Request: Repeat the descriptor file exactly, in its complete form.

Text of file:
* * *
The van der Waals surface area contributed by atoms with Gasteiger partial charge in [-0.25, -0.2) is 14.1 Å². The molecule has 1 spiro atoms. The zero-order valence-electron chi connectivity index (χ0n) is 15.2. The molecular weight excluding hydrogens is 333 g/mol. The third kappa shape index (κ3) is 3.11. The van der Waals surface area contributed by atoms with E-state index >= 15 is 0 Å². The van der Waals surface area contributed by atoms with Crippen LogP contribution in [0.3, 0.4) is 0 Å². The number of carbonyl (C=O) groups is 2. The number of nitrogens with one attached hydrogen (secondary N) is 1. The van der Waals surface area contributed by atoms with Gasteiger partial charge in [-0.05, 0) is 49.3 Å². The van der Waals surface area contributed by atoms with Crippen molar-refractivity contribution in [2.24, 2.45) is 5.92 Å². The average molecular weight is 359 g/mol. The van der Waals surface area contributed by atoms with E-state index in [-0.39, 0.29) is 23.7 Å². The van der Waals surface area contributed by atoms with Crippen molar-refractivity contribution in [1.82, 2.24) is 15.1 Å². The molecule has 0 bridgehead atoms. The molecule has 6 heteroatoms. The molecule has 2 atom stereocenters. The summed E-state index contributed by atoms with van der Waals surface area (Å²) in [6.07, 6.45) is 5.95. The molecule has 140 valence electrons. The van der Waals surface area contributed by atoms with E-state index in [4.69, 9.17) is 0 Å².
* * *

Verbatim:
The van der Waals surface area contributed by atoms with Gasteiger partial charge in [-0.25, -0.2) is 14.1 Å². The molecule has 1 spiro atoms. The zero-order valence-electron chi connectivity index (χ0n) is 15.2. The molecular weight excluding hydrogens is 333 g/mol. The third kappa shape index (κ3) is 3.11. The van der Waals surface area contributed by atoms with E-state index >= 15 is 0 Å². The van der Waals surface area contributed by atoms with Crippen LogP contribution in [0.3, 0.4) is 0 Å². The number of carbonyl (C=O) groups is 2. The number of nitrogens with one attached hydrogen (secondary N) is 1. The van der Waals surface area contributed by atoms with Gasteiger partial charge in [-0.05, 0) is 49.3 Å². The van der Waals surface area contributed by atoms with Crippen molar-refractivity contribution in [2.24, 2.45) is 5.92 Å². The average molecular weight is 359 g/mol. The van der Waals surface area contributed by atoms with E-state index in [-0.39, 0.29) is 23.7 Å². The van der Waals surface area contributed by atoms with Crippen molar-refractivity contribution in [1.82, 2.24) is 15.1 Å². The molecule has 0 bridgehead atoms. The molecule has 6 heteroatoms. The molecule has 2 atom stereocenters. The summed E-state index contributed by atoms with van der Waals surface area (Å²) in [6.07, 6.45) is 5.95. The molecule has 140 valence electrons. The van der Waals surface area contributed by atoms with E-state index in [4.69, 9.17) is 0 Å².